“Students could develop their pieces of writing that can be scored reliably using rubrics such that teachers will see what students are learning” and build on this foundation “to reach the next level of proficiency and competency,” she said, adding that such portfolios were used in Kentucky and Vermont “before the days of No Child Left Behind.” In her own work with the Biden administration’s education transition team, Darling-Hammond said, she met with numerous state school leaders, foundation executives, and education innovators who are seeking “to develop curriculum-embedded performance assessments, so that teaching, learning, and assessment are fully integrated, and teachers are learning in the process of seeing how students approach problems, think about them, and perform.”

“In the next few years, I think we will see progress toward Ed's goal of educators building a system of education that empowers every child,” she concluded.

During the conference’s first day, other speakers and panelists elaborated on Gordon’s vision of “affirmative development” of all students and detailed his accomplishments during a career in which he helped create the Head Start program and the 1965 Elementary and Secondary Education Act, and served as a minister, clinical and counseling psychologist, research scientist, author, editor and mentor.

Session II: Towards “Next Generation” Affirmative Pedagogies, Situated and Social Learning

Featuring: Erica N. Walker, Teachers College; Sharon Lynn Kagan, Teachers College; Cynthia McCallister, New York University; Eleanor Armour-Thomas, Queens College-CUNY; Maisha T. Winn, University of California, Davis; Sonya Douglass Horsford, Teachers College; and Kenji Hakuta, Stanford University.

“Dr. Gordon and his work have inspired bodies of research, developed and influenced practice and policy, and constantly reminded us of the larger purpose of education and the work we all do as educators,” said conference co-organizer Erica N. Walker, TC’s Clifford Brewster Upton Professor of Mathematical Education and director of the College’s Institute for Urban and Minority Education (IUME), which Gordon founded in 1973, and which TC President Thomas Bailey announced will be renamed in Gordon’s honor.

Bailey hailed Gordon for consistently voicing, over eight decades of work, the truth that “while human beings come into the world with individual strengths and weaknesses, their chances to enjoy meaningful and successful lives are shaped by their circumstances, surroundings, and resources available to them.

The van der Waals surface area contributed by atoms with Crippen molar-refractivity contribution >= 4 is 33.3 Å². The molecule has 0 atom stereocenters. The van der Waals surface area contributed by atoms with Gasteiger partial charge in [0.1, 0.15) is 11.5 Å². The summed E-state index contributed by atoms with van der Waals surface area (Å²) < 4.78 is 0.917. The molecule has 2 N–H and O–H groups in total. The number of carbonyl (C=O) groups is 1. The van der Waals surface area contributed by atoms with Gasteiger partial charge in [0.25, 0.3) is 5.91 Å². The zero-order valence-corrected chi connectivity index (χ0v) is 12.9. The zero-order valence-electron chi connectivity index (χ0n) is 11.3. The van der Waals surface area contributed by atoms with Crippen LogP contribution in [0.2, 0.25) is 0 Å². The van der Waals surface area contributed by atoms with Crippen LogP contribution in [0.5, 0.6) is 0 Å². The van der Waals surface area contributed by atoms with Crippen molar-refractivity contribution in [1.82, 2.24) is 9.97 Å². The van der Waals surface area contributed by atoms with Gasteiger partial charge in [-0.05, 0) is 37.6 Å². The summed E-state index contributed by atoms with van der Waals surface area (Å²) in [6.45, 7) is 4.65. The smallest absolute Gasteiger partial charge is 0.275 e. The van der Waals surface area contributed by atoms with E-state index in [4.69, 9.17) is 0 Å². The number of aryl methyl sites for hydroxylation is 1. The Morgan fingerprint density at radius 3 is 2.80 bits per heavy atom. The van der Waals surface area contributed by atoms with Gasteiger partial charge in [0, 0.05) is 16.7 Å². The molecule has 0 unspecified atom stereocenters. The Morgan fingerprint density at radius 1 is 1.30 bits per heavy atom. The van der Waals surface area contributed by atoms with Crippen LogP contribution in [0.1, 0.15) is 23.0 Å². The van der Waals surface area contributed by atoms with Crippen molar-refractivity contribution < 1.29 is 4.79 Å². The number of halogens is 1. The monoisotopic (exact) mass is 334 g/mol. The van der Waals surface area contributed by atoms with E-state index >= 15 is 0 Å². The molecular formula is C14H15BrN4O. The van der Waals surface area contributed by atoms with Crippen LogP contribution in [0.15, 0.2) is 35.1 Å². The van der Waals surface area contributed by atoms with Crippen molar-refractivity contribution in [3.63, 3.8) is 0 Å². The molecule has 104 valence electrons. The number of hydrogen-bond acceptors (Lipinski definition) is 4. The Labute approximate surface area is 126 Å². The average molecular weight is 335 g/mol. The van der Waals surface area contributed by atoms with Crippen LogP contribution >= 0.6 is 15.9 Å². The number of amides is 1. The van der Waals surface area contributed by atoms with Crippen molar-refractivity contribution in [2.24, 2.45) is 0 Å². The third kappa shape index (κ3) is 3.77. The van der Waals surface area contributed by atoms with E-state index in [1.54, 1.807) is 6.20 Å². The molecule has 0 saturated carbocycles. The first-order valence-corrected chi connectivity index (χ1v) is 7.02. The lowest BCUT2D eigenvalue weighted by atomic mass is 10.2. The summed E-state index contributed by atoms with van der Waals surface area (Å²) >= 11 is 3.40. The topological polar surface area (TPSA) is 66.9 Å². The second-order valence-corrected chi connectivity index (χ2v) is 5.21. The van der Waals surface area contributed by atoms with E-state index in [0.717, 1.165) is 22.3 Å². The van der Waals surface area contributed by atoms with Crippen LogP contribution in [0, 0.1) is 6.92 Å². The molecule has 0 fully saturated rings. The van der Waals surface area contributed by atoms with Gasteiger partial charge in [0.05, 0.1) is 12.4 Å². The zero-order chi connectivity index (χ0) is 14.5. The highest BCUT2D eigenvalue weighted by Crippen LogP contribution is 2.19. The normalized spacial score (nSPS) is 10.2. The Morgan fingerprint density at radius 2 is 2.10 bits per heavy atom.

“This truth led Dr. Gordon to champion what he called supplementary education, a holistic approach that viewed all settings, beginning with the home but extending to schools, houses of worship, and numerous community and social settings, as theaters for learning,” Bailey said. “He taught us that when families and communities lack the resources to enrich children’s educational experiences outside the school, society has the responsibility to step in and provide those resources in order to support every child’s intellectual development.”

Gordon’s focus on affirmative development “reflects his firm belief in the power of education to emancipate,” added TC Provost Stephanie J. Rowley. “Dr. Gordon has always used his training in human development and learning theory to focus on how to support the disadvantaged, how to include the needs of all learners, and how to use educational tools to expose and leverage potential.”

Conference co-organizer Madhabi Chatterji, Professor of Measurement, Evaluation & Education, quoted an assertion made by Gordon in 1966 that “in order to provide quality of education for disadvantaged children, we must identify the children and characterize the nature of the disadvantage, but psychoeducational testing and appraisal has more often been directed at establishing the fact and the quality of the deficit, rather than on evaluating the quality and nature of the learner and learning.” 

Chatterji said that Gordon, who chaired an Educational Testing Service commission that, in 2013, called for sweeping changes in testing and assessment, has never ceased in spotlighting that disconnect.